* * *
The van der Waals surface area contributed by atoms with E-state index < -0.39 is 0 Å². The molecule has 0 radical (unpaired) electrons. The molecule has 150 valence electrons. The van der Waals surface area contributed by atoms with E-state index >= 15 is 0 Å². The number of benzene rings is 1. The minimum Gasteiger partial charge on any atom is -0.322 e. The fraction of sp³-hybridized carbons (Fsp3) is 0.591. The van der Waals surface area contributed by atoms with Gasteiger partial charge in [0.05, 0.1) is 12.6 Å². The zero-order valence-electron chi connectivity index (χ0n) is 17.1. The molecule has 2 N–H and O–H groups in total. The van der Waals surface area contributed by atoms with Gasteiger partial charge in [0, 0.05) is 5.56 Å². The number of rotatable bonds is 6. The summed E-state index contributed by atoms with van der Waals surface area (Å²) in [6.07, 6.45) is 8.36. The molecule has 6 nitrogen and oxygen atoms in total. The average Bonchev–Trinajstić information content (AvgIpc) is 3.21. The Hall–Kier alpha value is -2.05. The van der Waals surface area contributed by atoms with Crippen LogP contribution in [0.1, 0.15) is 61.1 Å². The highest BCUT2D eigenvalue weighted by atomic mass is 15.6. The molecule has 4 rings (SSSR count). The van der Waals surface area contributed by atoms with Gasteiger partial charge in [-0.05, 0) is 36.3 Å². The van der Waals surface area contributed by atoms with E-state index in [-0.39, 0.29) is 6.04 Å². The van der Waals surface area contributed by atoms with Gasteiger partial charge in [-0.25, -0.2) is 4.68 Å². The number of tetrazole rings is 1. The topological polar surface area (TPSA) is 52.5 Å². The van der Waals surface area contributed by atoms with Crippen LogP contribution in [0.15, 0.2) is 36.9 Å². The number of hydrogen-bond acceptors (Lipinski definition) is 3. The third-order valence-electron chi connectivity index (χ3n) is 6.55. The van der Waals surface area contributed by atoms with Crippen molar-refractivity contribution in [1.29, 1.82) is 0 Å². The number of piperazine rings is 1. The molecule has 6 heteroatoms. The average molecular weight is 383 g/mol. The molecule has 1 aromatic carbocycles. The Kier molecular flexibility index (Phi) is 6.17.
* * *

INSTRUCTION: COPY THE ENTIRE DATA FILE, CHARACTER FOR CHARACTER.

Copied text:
The van der Waals surface area contributed by atoms with E-state index < -0.39 is 0 Å². The molecule has 0 radical (unpaired) electrons. The molecule has 150 valence electrons. The van der Waals surface area contributed by atoms with E-state index >= 15 is 0 Å². The number of benzene rings is 1. The minimum Gasteiger partial charge on any atom is -0.322 e. The fraction of sp³-hybridized carbons (Fsp3) is 0.591. The van der Waals surface area contributed by atoms with Gasteiger partial charge in [0.05, 0.1) is 12.6 Å². The zero-order valence-electron chi connectivity index (χ0n) is 17.1. The molecule has 2 N–H and O–H groups in total. The van der Waals surface area contributed by atoms with Gasteiger partial charge in [0, 0.05) is 5.56 Å². The number of rotatable bonds is 6. The summed E-state index contributed by atoms with van der Waals surface area (Å²) in [6.07, 6.45) is 8.36. The molecule has 6 nitrogen and oxygen atoms in total. The average Bonchev–Trinajstić information content (AvgIpc) is 3.21. The Hall–Kier alpha value is -2.05. The van der Waals surface area contributed by atoms with Crippen LogP contribution in [0.1, 0.15) is 61.1 Å². The highest BCUT2D eigenvalue weighted by atomic mass is 15.6. The molecule has 4 rings (SSSR count). The van der Waals surface area contributed by atoms with Gasteiger partial charge in [-0.05, 0) is 36.3 Å². The van der Waals surface area contributed by atoms with E-state index in [-0.39, 0.29) is 6.04 Å². The van der Waals surface area contributed by atoms with Gasteiger partial charge in [-0.25, -0.2) is 4.68 Å². The number of tetrazole rings is 1. The topological polar surface area (TPSA) is 52.5 Å². The van der Waals surface area contributed by atoms with Crippen LogP contribution in [0.15, 0.2) is 36.9 Å². The number of hydrogen-bond acceptors (Lipinski definition) is 3. The third-order valence-electron chi connectivity index (χ3n) is 6.55. The van der Waals surface area contributed by atoms with Crippen molar-refractivity contribution in [1.29, 1.82) is 0 Å². The number of piperazine rings is 1. The molecule has 6 heteroatoms. The average molecular weight is 383 g/mol. The molecule has 1 aromatic carbocycles. The Kier molecular flexibility index (Phi) is 6.17.